For SMUD, using ESS flow batteries for long term energy storage will help it maximize local solar generation, provide neighborhood resiliency, and increase social justice and equity without compromising reliability or low electricity rates.
“SMUD is striving for a clean energy future that increases grid resiliency, supports under-resourced communities and maximizes local economic development,” said Paul Lau, CEO and General Manager of SMUD. “Long duration battery technologies move SMUD’s 2030 Zero Carbon Plan forward by expanding our dispatchable renewable energy resources and opening doors to innovation, job training and development opportunities in the green energy sectors.”
ESS & The IRA
Because ESS manufactures its products in the US, it stands to benefit from the energy storage tax credits contained in the Inflation Reduction Act. Developers can claim a 30% tax credit on battery projects built with prevailing wages, but they can get an additional 10% off by using domestic content. Very few energy storage manufacturers have production lines up and running in the US today, McDermott pointed out, so ESS expects to be one of the only suppliers to qualify for the domestic content credit in the near term.
The company will also be able to claim corporate tax credits based on the capacity of domestically manufactured storage products it ships to other countries. That’s valuable for companies that are scaling production to compete with lithium ion batteries which are getting the benefit of economies of scale from the ramp-up in EV manufacturing. “It’ll help us to achieve break-even profitability sooner in our scale-up than we were otherwise planning,” McDermott said.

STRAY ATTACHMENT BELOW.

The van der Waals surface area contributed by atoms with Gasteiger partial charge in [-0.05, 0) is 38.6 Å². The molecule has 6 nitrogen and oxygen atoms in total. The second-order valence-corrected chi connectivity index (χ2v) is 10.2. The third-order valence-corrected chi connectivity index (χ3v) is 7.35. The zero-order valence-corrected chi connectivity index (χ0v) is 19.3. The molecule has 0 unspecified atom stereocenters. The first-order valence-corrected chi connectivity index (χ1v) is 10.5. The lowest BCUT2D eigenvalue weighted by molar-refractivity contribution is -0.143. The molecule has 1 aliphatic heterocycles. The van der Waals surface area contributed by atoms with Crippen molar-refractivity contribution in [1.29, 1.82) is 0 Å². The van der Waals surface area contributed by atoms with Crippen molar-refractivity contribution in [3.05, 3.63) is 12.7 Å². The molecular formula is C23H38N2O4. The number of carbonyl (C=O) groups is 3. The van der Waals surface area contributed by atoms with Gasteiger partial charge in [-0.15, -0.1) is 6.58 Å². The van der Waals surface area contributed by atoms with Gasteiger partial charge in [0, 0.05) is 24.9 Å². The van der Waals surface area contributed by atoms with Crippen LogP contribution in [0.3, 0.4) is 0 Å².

While the rules and regulations to implement the IRA are still being written, that legislation by itself is already spurring companies like ESS and its potential customers to start talking about new business relationships.
Go With The Flow
So how does a flow battery work, exactly? Iron flow batteries use three of the most abundant elements on Earth — iron, salt, and water. They consist of two storage tanks with a membrane between them. The membrane allows electrons to flow back and forth between the tanks while keeping the liquids separate. If that sounds easy, it’s not.
Getting the right mix of iron, salt, and water is critical, and creating a membrane that lasts a long time is no easy thing. ESS says its systems are expected to have a 25-year service life, which is longer than most lithium-ion storage batteries, although there is no long term data available yet on either system.
The ESS/SMUD announcement does not reveal any details on pricing. In theory, flow batteries should be less expensive than lithium-ion batteries, but they are just reaching commercial acceptance, so the inevitable economies of scale have not kicked in just yet. Most of the cost is in the membrane that separate the two tanks of liquid. One feature of flow batteries is if there is a need to increase capacity in the future, it is relatively simple to swap in larger tanks that hold more electrolyte.
Clearly, there is no one technology that meets ever energy storage need. Flow batteries are just beginning to be taken seriously. The trajectory for the technology should be straight up over the next few years, barring any unforeseen issues that have not become evident yet. Long term storage is enjoying the spotlight now as more people search for ways to replace the baseload “spinning capacity” that keeps the grid powered up overnight that often relies on nuclear or coal generation.